American Diagnostic Radiology Residency and Fellowship programmes are Graduate Medical Education programmes in the United States (US) equivalent to the Postgraduate Medical Education programmes in Singapore. Accreditation Council for Graduate Medical Education (ACGME) accredited diagnostic radiology residency programmes require 5 years total with Post Graduate Year (PGY) 1 year internship in a clinical specialty, e.g. Internal Medicine following medical school. PGY Years 2 to 5 are the core years which must include Radiology Physics, Radiation Biology and rotations in 9 required subspecialty rotations: Abdominal, Breast, Cardiothoracic, Musculoskeletal, Neuroradiology, Nuclear and Paediatric Radiology, Obstetric & Vascular Ultrasound and Vascular Interventional Radiology. A core curriculum of lectures must be organised by the required 9 core subspecialty faculty. All residents (PGY 2 to 4) take a yearly American College of Radiology Diagnostic In-Training Examination based on national benchmarks of medical knowledge in each subspecialty. Because the American Board of Radiology (ABR) examinations are changing, until 2012, residents have to take 3 ABR examinations: (i) ABR physics examination in the PGY 2 to 3 years, (ii) a written examination at the start of the PGY 5 year and (iii) an oral exam at the end of the PGY 5 year. Beginning in 2013, there will be only 2 examinations: (i) the physics and written examinations after PGY 4 will become a combined core radiology examination. Beginning in 2015, the final certifying examination will be given 15 months after the completion of residency. After residency, ACGME fellowships in PGY 6 are all one-year optional programmes which focus on only one subspecialty discipline. There are 4 ACGME accredited fellowships which have a Board Certifi cation Examination: Neuroradiology, Nuclear, Paediatric and Vascular Interventional Radiology. Some ACGME fellowships do not have a certifying examination: Abdominal, Endovascular Surgical Neuroradiology and Musculoskeletal Radiology. One year unaccredited fellowships can also be taken in Breast, Cardiothoracic or Women's Imaging.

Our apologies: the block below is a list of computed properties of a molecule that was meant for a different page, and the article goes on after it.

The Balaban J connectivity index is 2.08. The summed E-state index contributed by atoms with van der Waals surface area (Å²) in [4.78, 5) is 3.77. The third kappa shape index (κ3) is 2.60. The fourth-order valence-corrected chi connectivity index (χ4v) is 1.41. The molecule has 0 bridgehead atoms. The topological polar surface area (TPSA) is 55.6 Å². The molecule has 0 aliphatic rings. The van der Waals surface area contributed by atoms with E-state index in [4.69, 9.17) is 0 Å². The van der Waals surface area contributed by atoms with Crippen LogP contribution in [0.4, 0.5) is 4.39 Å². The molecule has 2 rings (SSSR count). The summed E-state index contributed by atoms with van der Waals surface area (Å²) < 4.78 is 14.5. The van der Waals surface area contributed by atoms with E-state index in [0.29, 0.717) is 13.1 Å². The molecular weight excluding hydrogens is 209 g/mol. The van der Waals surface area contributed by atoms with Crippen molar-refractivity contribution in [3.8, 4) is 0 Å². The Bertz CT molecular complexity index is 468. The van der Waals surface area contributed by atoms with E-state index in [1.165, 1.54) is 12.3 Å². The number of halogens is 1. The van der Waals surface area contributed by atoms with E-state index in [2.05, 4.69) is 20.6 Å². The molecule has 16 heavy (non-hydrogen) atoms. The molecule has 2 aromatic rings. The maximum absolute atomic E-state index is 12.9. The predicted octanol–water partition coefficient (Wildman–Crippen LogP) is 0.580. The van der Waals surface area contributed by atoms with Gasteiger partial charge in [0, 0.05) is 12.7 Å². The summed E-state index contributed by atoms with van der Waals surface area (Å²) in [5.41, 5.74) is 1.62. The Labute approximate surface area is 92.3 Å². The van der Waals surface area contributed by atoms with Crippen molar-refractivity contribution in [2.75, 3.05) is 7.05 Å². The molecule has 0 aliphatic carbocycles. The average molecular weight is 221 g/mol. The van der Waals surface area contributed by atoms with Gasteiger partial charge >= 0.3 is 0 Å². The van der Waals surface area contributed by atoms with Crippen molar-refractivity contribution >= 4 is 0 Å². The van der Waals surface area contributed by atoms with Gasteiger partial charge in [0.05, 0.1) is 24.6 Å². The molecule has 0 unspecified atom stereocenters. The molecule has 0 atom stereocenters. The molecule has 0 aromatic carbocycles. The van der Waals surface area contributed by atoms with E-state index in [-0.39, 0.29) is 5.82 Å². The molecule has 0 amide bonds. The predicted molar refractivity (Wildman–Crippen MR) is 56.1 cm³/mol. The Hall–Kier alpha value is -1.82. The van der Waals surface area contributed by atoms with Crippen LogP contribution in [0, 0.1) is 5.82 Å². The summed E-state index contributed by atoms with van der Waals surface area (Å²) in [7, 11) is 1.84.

2010 ACR Presidential Address: Patient-focused radiology: taking charge of radiation dose. - Journal of the American College of Radiology : JACR
Radiology and radiation oncology accidents involving radiation overexposure have caused increased scrutiny by the media, lawyers, our patients, and most recently the US Food and Drug Administration. We should add a new pillar for the ACR called "patient-focused radiology." We have reached new heights of quality in imaging, but at the same time, we have dramatically increased the radiation dose to the US population. We need to take charge of radiation dose and demonstrate that radiology expertise is essential to safe imaging. We need to introduce computerized order entry software that protects patients and educates physicians about the indications and contraindications of radiology examinations. We need to support the ACR in requesting federally mandated accreditation of all "advanced imaging" and radiation oncology accreditation, whether inpatient or outpatient. We need to support the ACR in requesting that Congress mandate a national CT dose registry, which will give alerts to each facility daily for radiation dose outliers and proactively protect patients from radiation overdoses.Copyright © 2010 American College of Radiology. Published by Elsevier Inc. All rights reserved.